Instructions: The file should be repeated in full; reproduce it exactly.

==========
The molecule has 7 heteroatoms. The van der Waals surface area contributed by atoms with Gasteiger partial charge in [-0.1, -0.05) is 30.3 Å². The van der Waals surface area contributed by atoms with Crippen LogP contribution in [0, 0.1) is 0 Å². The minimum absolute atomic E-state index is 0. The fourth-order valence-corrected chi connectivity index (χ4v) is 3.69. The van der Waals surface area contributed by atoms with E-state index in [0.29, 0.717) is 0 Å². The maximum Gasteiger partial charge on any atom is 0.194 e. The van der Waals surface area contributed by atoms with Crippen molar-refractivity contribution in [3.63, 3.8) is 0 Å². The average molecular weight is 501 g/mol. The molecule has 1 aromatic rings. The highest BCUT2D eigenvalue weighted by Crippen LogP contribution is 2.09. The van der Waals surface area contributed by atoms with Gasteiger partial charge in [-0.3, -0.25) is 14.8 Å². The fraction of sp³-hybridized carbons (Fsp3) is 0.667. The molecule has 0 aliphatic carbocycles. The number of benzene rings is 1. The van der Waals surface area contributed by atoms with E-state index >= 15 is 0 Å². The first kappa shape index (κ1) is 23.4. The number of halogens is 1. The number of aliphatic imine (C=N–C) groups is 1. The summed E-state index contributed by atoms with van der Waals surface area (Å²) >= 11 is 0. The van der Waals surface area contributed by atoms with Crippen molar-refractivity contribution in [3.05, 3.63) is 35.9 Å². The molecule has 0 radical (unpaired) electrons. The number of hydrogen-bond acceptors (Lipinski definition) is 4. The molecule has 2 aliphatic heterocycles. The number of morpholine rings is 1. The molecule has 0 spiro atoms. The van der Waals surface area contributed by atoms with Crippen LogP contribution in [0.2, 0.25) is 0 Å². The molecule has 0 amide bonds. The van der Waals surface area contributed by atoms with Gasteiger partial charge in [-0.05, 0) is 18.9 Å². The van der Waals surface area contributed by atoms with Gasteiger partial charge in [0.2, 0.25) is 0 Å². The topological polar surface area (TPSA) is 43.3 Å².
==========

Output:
The molecule has 7 heteroatoms. The van der Waals surface area contributed by atoms with Gasteiger partial charge in [-0.1, -0.05) is 30.3 Å². The van der Waals surface area contributed by atoms with Crippen LogP contribution in [0, 0.1) is 0 Å². The minimum absolute atomic E-state index is 0. The fourth-order valence-corrected chi connectivity index (χ4v) is 3.69. The van der Waals surface area contributed by atoms with E-state index in [0.29, 0.717) is 0 Å². The maximum Gasteiger partial charge on any atom is 0.194 e. The van der Waals surface area contributed by atoms with Crippen molar-refractivity contribution in [3.63, 3.8) is 0 Å². The average molecular weight is 501 g/mol. The molecule has 1 aromatic rings. The highest BCUT2D eigenvalue weighted by Crippen LogP contribution is 2.09. The van der Waals surface area contributed by atoms with Gasteiger partial charge in [-0.3, -0.25) is 14.8 Å². The fraction of sp³-hybridized carbons (Fsp3) is 0.667. The molecule has 0 aliphatic carbocycles. The number of benzene rings is 1. The van der Waals surface area contributed by atoms with E-state index >= 15 is 0 Å². The first kappa shape index (κ1) is 23.4. The number of halogens is 1. The number of aliphatic imine (C=N–C) groups is 1. The summed E-state index contributed by atoms with van der Waals surface area (Å²) >= 11 is 0. The van der Waals surface area contributed by atoms with Crippen molar-refractivity contribution in [3.05, 3.63) is 35.9 Å². The molecule has 0 radical (unpaired) electrons. The number of hydrogen-bond acceptors (Lipinski definition) is 4. The molecule has 2 aliphatic heterocycles. The number of morpholine rings is 1. The molecule has 0 spiro atoms. The van der Waals surface area contributed by atoms with Crippen LogP contribution in [0.2, 0.25) is 0 Å². The molecule has 0 amide bonds. The van der Waals surface area contributed by atoms with Gasteiger partial charge in [-0.05, 0) is 18.9 Å². The van der Waals surface area contributed by atoms with Gasteiger partial charge in [0.2, 0.25) is 0 Å². The topological polar surface area (TPSA) is 43.3 Å².